Jane formed a very close-knit group of friends who all decided to live together in an artist’s colony. One of the other women in the colony, Beth is very intimidated by Jane. She feels Jane is a superior artist. She hates the way that her boyfriend acts around Jane. As a result, Beth started to see Jane as a threat. Because of this, she began to triangulate the other members of the colony against Jane. It worked. It worked because one member of the Colony knew that Beth has been there in the colony longer than anyone and so, not aligning with Beth created insecurity around their living situation. It worked with another because they had a huge insecurity around sexual infidelity. This person’s own parents were torn apart by infidelity and Beth chose to triangulate against Jane by suggesting that Jane was trying to seduce her boyfriend away from her. And so on and so forth. Each member of the community had an insecurity that they did not take any personal responsibility for. Instead, they simply decided to preserve the image of their commune being wonderful, except for Jane. And soon, Jane’s character was under attack. It was a repeat of the situation in her childhood. 

Without going too far into the process she went through to get there, Jane realized that her pattern that fed into the creation of becoming the scapegoat is a totally dysfunctional relationship with pressure. She realized that whenever she finds herself in a situation where someone tries to put pressure on her for something that isn’t her responsibility, she has no boundaries around it and she just takes the pressure and takes the pressure, which means taking responsibility for things that are not hers. Of course, she is a magnet for people who don’t want any responsibility for themselves or others. And once a person learns she will do this, they eventually make her responsible for everything in their life. And if she refuses to take it, she is immediately made the bad guy and the consequences of the responsibility being dropped come down on her

For just one example, it is the responsibility of her roommate Jess to come up with her own rent. Chronically, each month, Jess is short on rent. Jess cries about it and Jane takes the pressure to make up the extra rent. The reason being that if she doesn’t, no one else will and they, not just Jess, will get in trouble with the landlord and possibly be kicked out. Jess loves to use this consequence as leverage for getting Jane to pay for her.

Jane realized that she takes pressure for others chronically because this is what was expected when she was a child and this is what it is to be a scapegoat. When the Baptist community treated her poorly, her father didn’t defend her, he made it her responsibility to try to not take it personally. When her mother made her the problem in the family so that she could avoid facing the fact that she was unhappy in the life that she had chosen and changing something, Jane actually took the pressure and tried to act in a way that pleased her mother. When they expected Jane to caretake her younger brother, Jane took that pressure and resentfully watched him as if he was her son every day after school.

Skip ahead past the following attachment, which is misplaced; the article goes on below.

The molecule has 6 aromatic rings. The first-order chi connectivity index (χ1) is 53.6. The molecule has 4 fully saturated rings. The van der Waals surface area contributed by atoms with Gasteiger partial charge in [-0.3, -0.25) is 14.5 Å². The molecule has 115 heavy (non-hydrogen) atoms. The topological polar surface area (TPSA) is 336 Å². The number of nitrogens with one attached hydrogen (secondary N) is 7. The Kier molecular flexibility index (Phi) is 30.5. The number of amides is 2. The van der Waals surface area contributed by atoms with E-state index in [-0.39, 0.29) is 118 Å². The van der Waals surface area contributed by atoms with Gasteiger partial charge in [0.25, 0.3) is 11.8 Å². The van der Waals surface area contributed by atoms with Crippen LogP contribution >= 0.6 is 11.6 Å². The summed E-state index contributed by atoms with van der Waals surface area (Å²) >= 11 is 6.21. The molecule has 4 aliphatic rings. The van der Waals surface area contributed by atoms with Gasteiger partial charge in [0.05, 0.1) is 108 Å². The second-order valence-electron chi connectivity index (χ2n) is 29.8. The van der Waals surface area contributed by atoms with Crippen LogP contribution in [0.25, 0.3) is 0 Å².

Jane realized that she was in a repeat situation so, she must do something different this time than she did the first time, and that if she succeeded, it would be a healing experience. Jane decided to not take the pressure and for the first time, to put the pressure back where it belonged. So, after really deeply looking at her actions to make sure that nothing she was doing was actually something she should not be doing. As well as sorting through what actually was her responsibility and what wasn’t, she set a firm boundary with Beth. She had a conversation with her about how she has to face her insecurities relative to her own art and her own looks and her own relationship with her boyfriend. She told her that if she fears that someone can threaten the relationship, who she really distrusts, is her boyfriend. And Jane set the boundary that beyond ensuring Beth that she will never cheat with him, she would no longer be made responsible for keeping their relationship secure, that was their job. 

Despite the relatively amicable nature of the talk itself, Beth was still subconsciously benefitting too much from Jane being the bad guy and not facing her insecurities, so this only escalated her tactics. Beth decided that she would threaten to move out of the community and convinced another roommate to go with her. Normally, Jane would have taken the pressure and been so intent on avoiding all the consequences of that happening that she would have taken responsibility for doing whatever it takes to make Beth de-escalate and feel good to be in the house again and to come across as good to the other roommate. Instead, she said “Ok. That’s really sad, I wish you wouldn’t go, but I can see if your insecurities are just too big to be in the house with me, then leaving might just be the best option.” Beth was flabbergasted and furious. She and the other roommate packed their stuff into a car and left that night in the middle of the night. 

That same week, she also told Jess she couldn’t pay for her rent and after only one month of someone else having to pay for her so as to not get kicked out of the place, the rest of the community asked her to leave to make room for another person who would make the rent. Long story short, they couldn’t find enough artists to move in to come up with rent. But everyone agreed that it was not Jane’s fault that they didn’t take responsibility to do so. And so, all the remaining roommates got evicted from their little artist commune. The thing is, Jane felt like the consequence, which was very painful, was still worth it. She could see how unhealthy the responsibility dynamics were. And she felt better because she was not under as much pressure and could see how to avoid being a magnet for irresponsible people and how she could avoid getting into a dynamic where she would run the risk of being scapegoated again. She wasn’t stuck in a social system where she was the scapegoat anymore. She also didn’t run away from that social system only to end up the scapegoat all over again in a new one. Her new healing practice was: Only taking pressure and responsibility that was actually hers to take and outside of that, only taking pressure and responsibility that she actually wanted.

When we find ourself in repeat situations, we immediately think “this shouldn’t be happening”. And why wouldn’t we think that? It isn’t what we want. It’s the opposite of what we want. But from a more objective perspective, we haven’t gone backwards. And it is what should be happening. We have re-manifested/been put in a healing experience where the healing thing (whether we recognize it or not) is to change the thoughts, behaviors, habits and actions that make us a match to and bring about that unwanted thing in the first place. We are meant to learn what it takes to lend our energy to the creation of the opposite, wanted thing. And to employ our free will to change those detrimental patterns so that the next step is to actualize whatever it is that we are truly wanting.